To date, nation-states have been extremely hesitant about responding to cyber attacks with physical military force. That’s what makes Israel’s early May attack on Hamas so unusual. While it’s not uncommon for the Israel Defense Force (IDF) to respond to rocket attacks from Gaza with targeted strikes, this is the first time they have done so in response to hacking. The move has left many wondering how common an armed cyber response will be going forward.
The IDF released video showing an air strike on a Hamas-occupied building that the cyber attacks were being launched from. The IDF did not release any details of the nature of the cyber attacks, other than describing them as a threat to “the quality of life of Israeli citizens.”
Not only is this the first time that Israel has responded to a cyber threat in this way, it is believed to be the first time any military has responded to a digital threat with immediate force.
A lethal cyber response
The armed cyber response occurred in the midst of a spate of violence that saw Hamas launch over 600 rockets into Israel and the IDF retaliate with strikes against military targets. Though military exchanges of this nature are not uncommon in the region, activity has been abnormally high this year.
Though the objective of the Hamas hacks remains unknown, the terrorist organization has been caught attempting to hack IDF drones and cameras as part of an ongoing cyber offensive against Israeli forces in recent years. The hackers use the video feeds to precisely locate groups of military personnel and civilians in real-time to launch rocket attacks.
While cyber attacks from terrorist groups and other nation-states have become commonplace in all of the nations around the world, it is extremely rare for a nation to use military force as a cyber response. The United States military has targeted members of ISIS in years past in retaliation for hacking, but never as the attack was in progress.
Why countries avoid a military response
The conception of cyber aggression on a scale that calls for military retaliation is still a very new one, and international law has not yet properly addressed cyber response to it. It is usually tricky to identify a digital attacker with 100% certainty, especially as an attack is occurring. Identification usually happens over a period of days, weeks or even month following the attack as forensics experts trace the trail.
The theory that Hamas was attempting to hack Israeli drones thus is a very reasonable one here; the IDF likely identified them based on similar attack patterns that have been going on for over five years now. Most countries would not be so quick to pull the trigger even with a positive identification of the target, however. Current international law makes the line between “criminal action” and “act of war” very unclear when it comes to a cyber response.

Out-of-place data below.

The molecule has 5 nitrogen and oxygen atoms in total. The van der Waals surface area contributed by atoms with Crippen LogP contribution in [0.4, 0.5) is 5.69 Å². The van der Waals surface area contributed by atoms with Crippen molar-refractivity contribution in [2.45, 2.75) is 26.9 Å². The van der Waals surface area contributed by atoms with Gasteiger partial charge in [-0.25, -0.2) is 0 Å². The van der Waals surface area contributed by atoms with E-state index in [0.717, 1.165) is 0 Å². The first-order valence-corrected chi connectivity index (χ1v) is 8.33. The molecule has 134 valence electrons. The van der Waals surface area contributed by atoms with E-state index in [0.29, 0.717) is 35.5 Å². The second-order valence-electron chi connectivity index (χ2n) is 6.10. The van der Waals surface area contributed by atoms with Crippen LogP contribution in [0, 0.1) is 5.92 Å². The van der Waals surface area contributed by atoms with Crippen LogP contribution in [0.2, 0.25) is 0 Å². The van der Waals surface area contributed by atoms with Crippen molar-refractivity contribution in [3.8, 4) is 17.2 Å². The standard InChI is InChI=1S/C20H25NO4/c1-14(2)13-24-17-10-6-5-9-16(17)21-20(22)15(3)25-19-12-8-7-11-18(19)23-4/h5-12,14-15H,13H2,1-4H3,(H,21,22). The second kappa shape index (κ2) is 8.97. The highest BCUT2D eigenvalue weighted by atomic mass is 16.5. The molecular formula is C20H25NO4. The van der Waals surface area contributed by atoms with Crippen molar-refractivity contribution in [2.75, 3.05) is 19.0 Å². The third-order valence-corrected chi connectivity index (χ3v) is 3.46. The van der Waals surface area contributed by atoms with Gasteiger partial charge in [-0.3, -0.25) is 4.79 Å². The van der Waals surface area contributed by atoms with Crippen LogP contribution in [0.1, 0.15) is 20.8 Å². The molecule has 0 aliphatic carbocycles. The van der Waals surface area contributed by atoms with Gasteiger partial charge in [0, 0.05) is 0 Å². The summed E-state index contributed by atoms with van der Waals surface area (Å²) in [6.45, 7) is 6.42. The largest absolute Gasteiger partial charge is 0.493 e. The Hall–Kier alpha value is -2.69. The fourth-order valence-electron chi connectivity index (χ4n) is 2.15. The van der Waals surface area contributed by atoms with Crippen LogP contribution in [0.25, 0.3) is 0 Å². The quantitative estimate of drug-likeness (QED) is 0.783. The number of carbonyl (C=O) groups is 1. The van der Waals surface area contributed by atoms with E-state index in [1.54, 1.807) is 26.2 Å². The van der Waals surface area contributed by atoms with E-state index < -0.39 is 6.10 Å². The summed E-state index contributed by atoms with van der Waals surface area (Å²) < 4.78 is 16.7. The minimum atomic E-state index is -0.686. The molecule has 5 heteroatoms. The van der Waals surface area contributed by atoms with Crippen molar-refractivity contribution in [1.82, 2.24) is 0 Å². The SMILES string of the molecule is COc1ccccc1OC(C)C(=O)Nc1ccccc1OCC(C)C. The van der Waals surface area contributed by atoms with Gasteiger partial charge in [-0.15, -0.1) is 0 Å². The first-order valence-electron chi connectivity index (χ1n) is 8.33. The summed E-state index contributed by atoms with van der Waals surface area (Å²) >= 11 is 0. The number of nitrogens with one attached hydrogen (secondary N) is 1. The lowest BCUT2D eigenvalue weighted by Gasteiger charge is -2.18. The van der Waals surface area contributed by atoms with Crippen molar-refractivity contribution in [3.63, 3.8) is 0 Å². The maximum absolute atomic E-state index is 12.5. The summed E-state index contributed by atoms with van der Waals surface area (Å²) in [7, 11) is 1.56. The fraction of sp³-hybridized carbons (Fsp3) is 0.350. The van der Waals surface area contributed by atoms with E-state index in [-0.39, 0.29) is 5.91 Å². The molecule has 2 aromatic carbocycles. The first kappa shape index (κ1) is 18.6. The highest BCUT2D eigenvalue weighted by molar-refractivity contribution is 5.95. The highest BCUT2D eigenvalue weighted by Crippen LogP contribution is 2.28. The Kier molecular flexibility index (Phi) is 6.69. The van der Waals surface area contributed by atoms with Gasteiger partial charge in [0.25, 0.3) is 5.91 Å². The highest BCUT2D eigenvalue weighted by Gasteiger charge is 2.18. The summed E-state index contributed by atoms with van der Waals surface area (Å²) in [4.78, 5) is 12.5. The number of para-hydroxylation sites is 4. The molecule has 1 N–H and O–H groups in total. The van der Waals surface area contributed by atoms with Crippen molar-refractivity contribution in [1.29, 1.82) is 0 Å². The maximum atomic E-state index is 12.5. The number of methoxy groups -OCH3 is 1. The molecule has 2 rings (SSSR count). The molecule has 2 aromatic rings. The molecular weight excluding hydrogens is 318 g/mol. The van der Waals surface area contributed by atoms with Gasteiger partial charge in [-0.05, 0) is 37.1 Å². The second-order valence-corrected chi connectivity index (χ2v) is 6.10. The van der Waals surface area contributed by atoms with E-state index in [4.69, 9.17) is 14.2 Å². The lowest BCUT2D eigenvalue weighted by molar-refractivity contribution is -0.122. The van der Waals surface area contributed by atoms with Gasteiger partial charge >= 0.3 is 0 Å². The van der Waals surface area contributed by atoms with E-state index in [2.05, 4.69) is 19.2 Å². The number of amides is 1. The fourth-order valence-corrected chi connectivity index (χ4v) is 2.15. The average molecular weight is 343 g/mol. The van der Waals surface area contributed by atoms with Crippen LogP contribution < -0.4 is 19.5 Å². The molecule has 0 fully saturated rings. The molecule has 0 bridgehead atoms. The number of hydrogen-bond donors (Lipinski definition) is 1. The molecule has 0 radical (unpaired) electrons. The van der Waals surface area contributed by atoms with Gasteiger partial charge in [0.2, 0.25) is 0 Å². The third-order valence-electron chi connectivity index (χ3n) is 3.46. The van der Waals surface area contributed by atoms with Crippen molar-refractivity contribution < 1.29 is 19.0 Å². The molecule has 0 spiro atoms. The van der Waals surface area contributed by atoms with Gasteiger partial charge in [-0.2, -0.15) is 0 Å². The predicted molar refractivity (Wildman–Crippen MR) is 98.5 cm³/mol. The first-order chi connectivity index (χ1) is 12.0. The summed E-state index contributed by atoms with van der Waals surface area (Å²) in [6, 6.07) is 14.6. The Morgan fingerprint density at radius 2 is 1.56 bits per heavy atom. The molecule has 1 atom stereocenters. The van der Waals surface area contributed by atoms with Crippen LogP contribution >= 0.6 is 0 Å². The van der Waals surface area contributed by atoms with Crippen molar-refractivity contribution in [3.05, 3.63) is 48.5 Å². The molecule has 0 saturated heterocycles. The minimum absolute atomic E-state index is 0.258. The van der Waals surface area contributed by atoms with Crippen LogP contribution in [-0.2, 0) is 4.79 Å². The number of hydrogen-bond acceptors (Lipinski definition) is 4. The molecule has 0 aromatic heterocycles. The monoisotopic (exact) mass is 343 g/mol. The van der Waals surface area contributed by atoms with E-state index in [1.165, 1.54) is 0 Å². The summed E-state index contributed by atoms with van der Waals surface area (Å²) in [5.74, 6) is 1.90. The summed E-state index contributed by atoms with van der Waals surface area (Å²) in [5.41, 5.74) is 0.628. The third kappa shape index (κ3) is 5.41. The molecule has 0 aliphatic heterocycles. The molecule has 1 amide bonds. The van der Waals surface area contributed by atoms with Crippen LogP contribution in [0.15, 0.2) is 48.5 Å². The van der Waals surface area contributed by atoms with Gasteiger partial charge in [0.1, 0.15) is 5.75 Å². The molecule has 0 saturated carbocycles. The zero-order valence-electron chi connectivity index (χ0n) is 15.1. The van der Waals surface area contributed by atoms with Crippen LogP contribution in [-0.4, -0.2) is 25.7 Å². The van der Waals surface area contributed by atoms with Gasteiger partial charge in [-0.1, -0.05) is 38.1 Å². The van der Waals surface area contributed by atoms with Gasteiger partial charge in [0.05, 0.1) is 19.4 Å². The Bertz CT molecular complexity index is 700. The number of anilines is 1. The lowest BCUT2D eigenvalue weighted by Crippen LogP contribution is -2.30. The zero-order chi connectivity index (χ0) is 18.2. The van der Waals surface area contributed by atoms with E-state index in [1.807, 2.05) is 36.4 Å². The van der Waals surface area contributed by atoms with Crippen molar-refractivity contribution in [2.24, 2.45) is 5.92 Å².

While international law is too complex to get into in detail (particularly when one party’s legitimacy in governing a territory is widely questioned and they are equally widely labeled as a terrorist organization), there is some provision for reprisals to cyber attacks that are equivalent in result to an armed attack. If Hamas was attempting to use IDF drones and cameras to target Israeli civilians and troops, or perhaps even attempting to take control of armed drones, that could be seen as a valid justification for an armed cyber response. The IDF placed the time of the cyber attack as taking place during a bombardment of hundreds of rockets from Gaza, which adds further credence to the theory.
Of course, since we do not know exactly what Hamas was attempting to do prior to being bombed, there is ample room for debate about the appropriateness of Israel’s real world response. It has also led pundits to wonder if this is a literal opening salvo in a shift in norms in cyber response policy.
Israel’s actions will likely draw no real international backlash, as the building they struck was known to be the cyber HQ for Hamas and was designated as a military target. As the strike occurred during an active conflict in which Hamas was raining rockets down on their territory, Israel was within their legal right to retaliate against military targets in the Gaza area.
Is armed response to cyber attacks inevitable?
Russia’s cyber attack on Estonia in 2007 was something of a watershed moment for this element of modern warfare. Russia’s widespread crippling of the country’s vital internet-based services, including banks and news outlets, led to NATO intervention and establishment of the first “Centre for Excellence” to provide cyber capabilities and assist in cyber defense.
Since that development, a number of nation states have formally reserved the right to retaliate against a cyber attack with military force. Until this recent incident, none had actually done so in spite of widespread hacking to include stealing the sensitive personal information of millions of citizens and meddling with vital utilities. Russia has meddled in United States elections (as well as those of a number of other countries) and gained illicit access to the power grid. China has been conducting large-scale online espionage against other countries since the early 2000s. And the United States, in turn, has been caught spying on both rivals and allies as well as infecting enemy infrastructure with malware.
The chances of a hack attempt leading to an armed cyber response is all about proportionality, escalation and justification. For a nation to even begin to justify such a response, the cyber attack must be capable of causing serious damage and destruction. It also must be clearly attributable to the culprit in some way. The responding nation must then worry about their response being seen as an act of escalation. All of this makes it likely that armed responses will be limited to similar situations, in which the respondent to the cyber attack has a dominant military.